Samsung enters U.S. desktop market with Series 7 all-in-one

Samsung joins Toshiba as the newest entrant in the U.S. desktop market, with the unique Series 7 all-in-one.

Samsung's first desktop for the U.S., the Series 7 All-in-One
Samsung's first desktop for the U.S., the Series 7 all-in-one. Sarah Tew/CNET

Update: Samsung informs us that it has updated its pricing breakdown for the Series 7 all-in-one, and it will offer only two models, a $999 Core i3 model that is exclusive to Best Buy, and a widely available Core i5-based unit for $1,199.

We didn't know what to expect from Samsung when it told us it wanted to meet to show off its first U.S.-bound desktop, the Series 7 all-in-one. Toshiba, the other newest player in the U.S. desktop market, introduced its by-the-numbers DX1210 all-in-one earlier this year, so we dreaded another commodity play. We also think of Samsung in terms of its battle with Sony in the high-end TV market. That left open the possibility that Samsung might run its desktop against those of its familiar competitor, and come to market with something like the woefully overpriced Sony Vaio L Series 3D Edition.

Imagine our relief when the 23-inch Samsung Series 7 all-in-one turned out to be neither of those things.

On its looks alone we anticipated a higher-end price tag. Samsung's design is marginally reminiscent of the quirky Lenovo IdeaCentre A Series in that both tuck the computing parts into the base of the system to allow for a thin display. Samsung's design is more confident than Lenovo's, though, and the Series 7's standard hinge makes it easier to adjust the display than the Lenovo's off-center post does.

We also like that Samsung has taken the display's wide tilt range to its obvious extreme, allowing you to adjust the touch screen along a full, 90-degree arc. Not everyone will have the need, or the physical space, to use an all-in-one like an interactive tabletop, but it can offer a certain novelty (air hockey, anyone?) We also thought HP left the job half-finished with its TouchSmart 610 series, which only tilts back about 60 degrees.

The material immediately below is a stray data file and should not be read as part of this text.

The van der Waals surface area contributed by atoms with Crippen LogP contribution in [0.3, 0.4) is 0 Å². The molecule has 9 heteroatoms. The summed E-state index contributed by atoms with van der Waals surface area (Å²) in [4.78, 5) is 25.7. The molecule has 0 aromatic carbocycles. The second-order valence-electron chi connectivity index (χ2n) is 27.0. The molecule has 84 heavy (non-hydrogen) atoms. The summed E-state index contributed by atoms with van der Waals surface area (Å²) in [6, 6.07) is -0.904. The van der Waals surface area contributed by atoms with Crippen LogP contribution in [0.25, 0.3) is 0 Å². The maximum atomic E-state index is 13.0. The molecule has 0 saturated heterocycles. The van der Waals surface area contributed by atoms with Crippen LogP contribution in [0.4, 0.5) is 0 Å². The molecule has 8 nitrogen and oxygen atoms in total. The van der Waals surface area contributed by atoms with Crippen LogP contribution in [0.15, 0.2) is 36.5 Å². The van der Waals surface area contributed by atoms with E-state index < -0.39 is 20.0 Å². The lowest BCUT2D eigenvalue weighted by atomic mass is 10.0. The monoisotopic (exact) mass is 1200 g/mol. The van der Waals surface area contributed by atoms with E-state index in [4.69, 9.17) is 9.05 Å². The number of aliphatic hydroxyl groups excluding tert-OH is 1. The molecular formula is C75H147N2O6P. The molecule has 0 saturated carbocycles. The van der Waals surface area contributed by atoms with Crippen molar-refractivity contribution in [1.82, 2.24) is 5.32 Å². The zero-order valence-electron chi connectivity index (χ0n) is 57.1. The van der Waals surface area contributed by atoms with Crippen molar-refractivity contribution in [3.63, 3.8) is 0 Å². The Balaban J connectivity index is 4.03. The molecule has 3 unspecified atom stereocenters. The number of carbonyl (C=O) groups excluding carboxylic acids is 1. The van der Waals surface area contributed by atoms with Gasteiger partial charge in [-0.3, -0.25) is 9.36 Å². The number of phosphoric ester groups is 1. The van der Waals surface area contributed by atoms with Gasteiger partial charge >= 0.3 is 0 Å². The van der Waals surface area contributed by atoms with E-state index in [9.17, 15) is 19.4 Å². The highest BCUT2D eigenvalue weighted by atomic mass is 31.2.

Throw in welcome touches like surface acoustic wave (SAW) touch sensing, HDMI input, second-generation Intel Core mobile CPUs, and a unique, simple touch software interface borrowed from Samsung's imminent Series 7 Slate tablet, and it seems that Samsung's desktop is not simply lining up with the other bland all-in-ones out there.

And the price? The most high-end Series 7 all-in-one, with a Core i5 CPU, will sell for $1,199. A Core i3 model will go for $999. The unit Samsung left with us is a third variant, exclusive to Best Buy, with a Core i5 chip, that will sell for $1,099 when it goes on sale October 10.

We'll test it. We'll give it some hands-on time. The protruding optical drive on the base gives us pause, although at least it's a slot-loader. With the design, unique features, and value we've seen so far in this system, our overarching first impression is that Samsung has given thoughtful consideration to its U.S. desktop debut.

 

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